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Chicago Fights to Save Old Tall Buildings

Preservationists work to protect historic structures from the wrecking ball by giving them local landmark status. RACE AGAINST BULLDOZERS

MAINTAINING the rich historical mix of building styles that gives Chicago its special architectural character takes constant, vigorous effort. Here in the Windy City the usual economic fight involved in saving historically important buildings from the wrecking ball is often complicated by local politics.

Preservationists have won some key battles. They have also lost some, and they are concerned that they could lose more.

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One of the most widely lamented recent losses is the McCarthy Building, an elegant 1871 Loop building by John Mills Van Osdel, Chicago's first professional architect. It is now slated to be razed as part of Chicago's North Loop development project.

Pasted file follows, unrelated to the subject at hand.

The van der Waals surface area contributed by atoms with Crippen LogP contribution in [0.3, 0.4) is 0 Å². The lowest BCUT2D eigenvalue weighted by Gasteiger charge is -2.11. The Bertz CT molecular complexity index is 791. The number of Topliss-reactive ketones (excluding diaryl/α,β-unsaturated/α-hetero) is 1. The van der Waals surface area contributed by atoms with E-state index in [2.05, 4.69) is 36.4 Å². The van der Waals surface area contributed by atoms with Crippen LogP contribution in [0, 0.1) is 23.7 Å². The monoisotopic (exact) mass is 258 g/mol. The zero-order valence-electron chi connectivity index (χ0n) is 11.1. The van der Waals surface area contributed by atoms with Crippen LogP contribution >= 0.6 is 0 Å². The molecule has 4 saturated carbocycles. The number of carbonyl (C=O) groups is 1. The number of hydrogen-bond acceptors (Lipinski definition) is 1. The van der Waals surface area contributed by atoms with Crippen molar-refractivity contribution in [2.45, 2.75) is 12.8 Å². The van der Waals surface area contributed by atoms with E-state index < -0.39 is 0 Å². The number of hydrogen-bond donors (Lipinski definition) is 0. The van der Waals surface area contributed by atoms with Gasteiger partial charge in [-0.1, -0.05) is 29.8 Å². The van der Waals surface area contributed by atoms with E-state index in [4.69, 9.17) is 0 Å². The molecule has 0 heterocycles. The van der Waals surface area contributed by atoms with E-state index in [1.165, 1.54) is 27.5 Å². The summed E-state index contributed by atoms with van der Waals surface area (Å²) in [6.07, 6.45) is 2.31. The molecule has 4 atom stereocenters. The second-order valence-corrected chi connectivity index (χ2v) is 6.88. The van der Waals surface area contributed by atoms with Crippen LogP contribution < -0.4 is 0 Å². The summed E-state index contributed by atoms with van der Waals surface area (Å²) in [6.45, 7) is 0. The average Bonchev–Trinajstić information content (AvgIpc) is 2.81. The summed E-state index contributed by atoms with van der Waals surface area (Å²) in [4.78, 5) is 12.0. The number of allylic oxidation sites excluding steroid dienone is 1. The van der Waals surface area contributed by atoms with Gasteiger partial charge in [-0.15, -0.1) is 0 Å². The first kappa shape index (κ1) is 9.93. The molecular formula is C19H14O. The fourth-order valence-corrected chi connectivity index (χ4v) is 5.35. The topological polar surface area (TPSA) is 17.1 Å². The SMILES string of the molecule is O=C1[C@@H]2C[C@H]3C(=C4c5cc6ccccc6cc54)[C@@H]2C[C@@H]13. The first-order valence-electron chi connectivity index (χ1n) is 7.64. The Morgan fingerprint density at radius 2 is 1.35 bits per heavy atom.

Generally local landmark status serves to protect a building against a major revamping or destruction. In this case, the Chicago City Council designated the McCarthy building a city landmark in 1987, but later reversed its decision in a move that cleared the way for the bulldozer. Preservationists challenged the reversal in court but lost.

A similar effort by heritage-conscious Chicagoans to save the Granada Theater in the Rogers Park area from the wrecking ball a year or two ago was also unsuccessful.

For several years the Landmarks Preservation Council of Illinois (LPCI), a feisty, privately funded group, has been engaged in an intensive fight to save the 15-story Chicago Building, which was built in 1904 by Holabird and Roche. It is widely considered the best surviving example of the Chicago School of Architecture, which produced the world's first tall buildings.

Alternative uses

Although the Chicago Building is registered as both a national and a state landmark, the City Council did not see fit to give it local landmark status.